These “sausage” rolls are easy to assemble and great for a party. The recipe is also very versatile. You could substitute carrot or sweet potato for the pumpkin, cooked cannellini beans for the chickpeas, and use your favourite greens and herbs. The olive oil pastry is easy to make and very different in texture and handling from shortcrust pastry. If time is short, you could purchase all-butter puff pastry.

This is a good dish for young hands to exercise and hone their fine motor skills – chopping, mixing, rolling, assembling and sprinkling – as well as introducing a delicious plant-based alternative to meat-based sausage rolls. Need more than a dozen? Encourage children to use their maths skills by doubling or even tripling the quantities needed.

This pastry is the one I use for other fruit and vegetable tortes where a very thin layer of pastry is stretched over quite chunky fillings. It is super flexible yet strong and will stretch in all directions. The work surface will need to be well floured, as will the rolling pin, and you will probably be surprised at the texture. The advantage is that the sausage rolls end up being about the filling, not a thick layer of pastry.

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Stephanie Alexander’s pumpkin, chickpea and sage “sausage” rolls
Makes 12 rolls
Prep time: 1 hour, plus cooling
Cooking time: 1 hour and 5 minutes

2 tbsp extra-virgin olive oil
185ml (¾ cup) cold water

300g (2 cups) plain flour

Good pinch of salt

Sesame seeds, for topping
Tonkatsu sauce or kasundi-style tomato chutney, to serve (optional)

250g peeled pumpkin, chopped into 2cm chunks
1 tbsp extra-virgin olive oil
½ onion, finely chopped
1 garlic clove, peeled and finely chopped
6 large sage leaves, sliced
3 leaves silverbeet (or Tuscan kale or cabbage), stripped from stems and shredded
400g can cooked chickpeas
Freshly ground black pepper

1 free-range egg
Pinch of salt

To make the pastry, mix the oil into the water in a measuring cup.

In a food processor, combine the flour and salt. With the motor running, pour in the water and olive oil mixture. Process for less than a minute or so until the pastry forms a ball. Scrape the rather sticky dough onto your well-floured work surface and give it a quick knead to bring it together into a silky smooth ball. Put it in a bowl, cover with a cloth and leave for 30 minutes while you prepare the filling.

Preheat the oven to 200°C (180°C fan-forced).

To make the filling, put the pumpkin in a bowl, drizzle with half the oil and stir to combine. Spread in a single layer on a small baking tray and bake for 30 minutes until a skewer easily slips through each piece. Remove the pumpkin from the oven (leave the oven on for the pastry) and straight away crush the pumpkin on the tray using a potato masher. Allow to cool. It is not expected to be completely smooth. Once cool, spoon into a large bowl.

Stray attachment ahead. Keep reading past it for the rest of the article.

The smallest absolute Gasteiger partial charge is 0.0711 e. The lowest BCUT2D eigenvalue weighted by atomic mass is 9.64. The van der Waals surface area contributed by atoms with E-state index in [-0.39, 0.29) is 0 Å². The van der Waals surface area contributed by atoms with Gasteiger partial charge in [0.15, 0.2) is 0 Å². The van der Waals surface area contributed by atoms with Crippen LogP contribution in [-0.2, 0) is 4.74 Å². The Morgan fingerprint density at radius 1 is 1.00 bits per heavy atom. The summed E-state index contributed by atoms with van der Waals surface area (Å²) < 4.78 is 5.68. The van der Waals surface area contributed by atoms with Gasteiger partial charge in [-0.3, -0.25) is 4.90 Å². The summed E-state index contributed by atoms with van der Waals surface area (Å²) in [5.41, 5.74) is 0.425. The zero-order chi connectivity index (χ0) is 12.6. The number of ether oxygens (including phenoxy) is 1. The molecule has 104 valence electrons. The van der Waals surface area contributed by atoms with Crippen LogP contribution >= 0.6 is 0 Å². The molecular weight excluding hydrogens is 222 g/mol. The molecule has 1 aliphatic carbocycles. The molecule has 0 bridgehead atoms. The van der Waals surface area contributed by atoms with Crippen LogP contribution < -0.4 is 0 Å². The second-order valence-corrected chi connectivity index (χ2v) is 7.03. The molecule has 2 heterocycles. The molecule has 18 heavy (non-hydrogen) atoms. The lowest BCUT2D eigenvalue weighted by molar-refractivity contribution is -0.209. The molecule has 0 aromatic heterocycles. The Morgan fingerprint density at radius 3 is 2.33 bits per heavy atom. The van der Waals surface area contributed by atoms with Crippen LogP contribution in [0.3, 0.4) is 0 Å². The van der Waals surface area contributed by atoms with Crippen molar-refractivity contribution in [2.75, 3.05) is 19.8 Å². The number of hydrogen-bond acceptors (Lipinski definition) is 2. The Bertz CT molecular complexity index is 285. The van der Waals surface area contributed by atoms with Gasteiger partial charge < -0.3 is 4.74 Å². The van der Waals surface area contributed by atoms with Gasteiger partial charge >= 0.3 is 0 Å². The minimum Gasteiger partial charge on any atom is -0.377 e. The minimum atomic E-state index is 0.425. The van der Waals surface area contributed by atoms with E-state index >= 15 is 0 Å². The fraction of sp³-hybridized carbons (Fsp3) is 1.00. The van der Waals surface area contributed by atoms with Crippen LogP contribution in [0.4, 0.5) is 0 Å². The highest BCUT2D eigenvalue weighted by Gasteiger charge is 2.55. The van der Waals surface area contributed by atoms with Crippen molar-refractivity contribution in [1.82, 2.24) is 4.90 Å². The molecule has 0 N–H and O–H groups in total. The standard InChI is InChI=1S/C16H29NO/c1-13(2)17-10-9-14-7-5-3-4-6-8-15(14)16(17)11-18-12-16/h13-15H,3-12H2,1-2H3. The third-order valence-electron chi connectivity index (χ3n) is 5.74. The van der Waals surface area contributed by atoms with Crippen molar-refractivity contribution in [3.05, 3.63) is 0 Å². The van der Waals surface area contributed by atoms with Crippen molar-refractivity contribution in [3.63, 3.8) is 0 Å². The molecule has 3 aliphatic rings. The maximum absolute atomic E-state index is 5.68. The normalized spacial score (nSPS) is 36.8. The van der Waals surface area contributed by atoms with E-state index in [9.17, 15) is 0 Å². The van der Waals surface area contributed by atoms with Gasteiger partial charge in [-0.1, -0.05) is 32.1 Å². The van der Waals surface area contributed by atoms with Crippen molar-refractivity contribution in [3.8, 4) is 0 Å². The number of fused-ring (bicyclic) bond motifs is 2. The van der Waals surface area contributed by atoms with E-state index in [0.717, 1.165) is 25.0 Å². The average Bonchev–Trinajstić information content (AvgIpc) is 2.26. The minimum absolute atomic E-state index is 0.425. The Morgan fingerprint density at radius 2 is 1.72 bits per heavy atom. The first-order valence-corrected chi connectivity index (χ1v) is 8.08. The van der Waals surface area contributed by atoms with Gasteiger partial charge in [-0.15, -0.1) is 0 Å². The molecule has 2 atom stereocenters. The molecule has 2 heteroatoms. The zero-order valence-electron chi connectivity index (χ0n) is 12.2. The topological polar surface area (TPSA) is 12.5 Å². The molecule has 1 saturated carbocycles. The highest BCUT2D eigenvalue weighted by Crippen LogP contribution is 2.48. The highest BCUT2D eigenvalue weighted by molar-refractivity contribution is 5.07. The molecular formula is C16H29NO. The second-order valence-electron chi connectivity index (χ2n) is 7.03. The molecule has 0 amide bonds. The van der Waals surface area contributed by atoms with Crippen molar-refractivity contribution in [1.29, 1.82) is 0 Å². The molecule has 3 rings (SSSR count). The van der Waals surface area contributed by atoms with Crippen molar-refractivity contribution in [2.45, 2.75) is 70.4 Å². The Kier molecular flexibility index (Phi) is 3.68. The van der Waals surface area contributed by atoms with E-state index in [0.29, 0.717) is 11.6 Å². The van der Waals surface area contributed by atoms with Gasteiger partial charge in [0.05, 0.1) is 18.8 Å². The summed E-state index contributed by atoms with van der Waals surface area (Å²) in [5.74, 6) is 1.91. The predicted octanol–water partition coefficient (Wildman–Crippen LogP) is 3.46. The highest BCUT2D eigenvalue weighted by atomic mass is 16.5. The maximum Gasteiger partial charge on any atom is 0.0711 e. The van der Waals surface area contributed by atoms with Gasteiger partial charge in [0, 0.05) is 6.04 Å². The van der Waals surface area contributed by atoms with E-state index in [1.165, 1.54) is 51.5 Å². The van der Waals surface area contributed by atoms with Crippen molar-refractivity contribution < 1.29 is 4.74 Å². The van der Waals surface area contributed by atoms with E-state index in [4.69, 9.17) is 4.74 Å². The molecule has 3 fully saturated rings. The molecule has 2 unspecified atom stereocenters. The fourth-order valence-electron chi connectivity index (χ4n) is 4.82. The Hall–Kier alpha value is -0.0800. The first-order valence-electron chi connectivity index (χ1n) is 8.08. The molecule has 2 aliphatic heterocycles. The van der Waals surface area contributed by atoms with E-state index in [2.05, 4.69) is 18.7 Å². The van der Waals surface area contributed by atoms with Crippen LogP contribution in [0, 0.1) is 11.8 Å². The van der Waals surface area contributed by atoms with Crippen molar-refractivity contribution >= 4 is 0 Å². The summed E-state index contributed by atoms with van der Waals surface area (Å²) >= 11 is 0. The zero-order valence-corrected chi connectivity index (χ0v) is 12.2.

While the pumpkin is baking, heat the rest of the oil in a small frying pan over medium heat and saute the onion, garlic and sage for 3–4 minutes until the onion starts to soften. Stir to prevent it sticking. Add the silverbeet or other greens, mix well, cover, lower the heat and cook for a few more minutes until the greens have wilted. Cool, then add to the mashed pumpkin.

Drain the chickpeas through a colander, tip them onto a plate and roughly crush them with the potato masher. Add the chickpeas to the bowl with the pumpkin and silverbeet mixture. Season very well (see Note below).

For the glaze, whisk the egg and salt in a small bowl and have a pastry brush ready. Also have nearby a baking tray lined with baking paper.

Divide the pastry in half. Work with one piece at a time. On a well-floured work surface, roll the first piece out to a rectangle about 24cm long and 12cm wide. You will be able to pat and pull it into shape with your hands. Spoon half the filling down the centre of the pastry rectangle, leaving a 2cm border around the edges. Brush the exposed pastry with the egg glaze, then lift one edge of the pastry up and over the filling. Bring the other edge up and over to meet and
overlap it to enclose the filling. The roll will seal readily. Gently turn the roll over and move onto the prepared baking tray. Repeat with the second pastry rectangle and the rest of the filling. Brush the entire surface of each log with the glaze. Cut each log into six pieces using a serrated knife. Sprinkle with sesame seeds, then bake for 30 minutes until golden brown. Cool on a wire rack before serving.

Serve with tonkatsu sauce or kasundi-style tomato chutney, if desired.

Note: I use the Warndu Feel Good Salt & Pepper to season savoury mixes like this. It is a mixture of Murray Valley salt, Tasmanian black pepper and ground saltbush.

This is a lightly edited excerpt from Fresh *by Stephanie Alexander, published by Macmillan Australia, RRP $44.99, photography by Alan Benson.*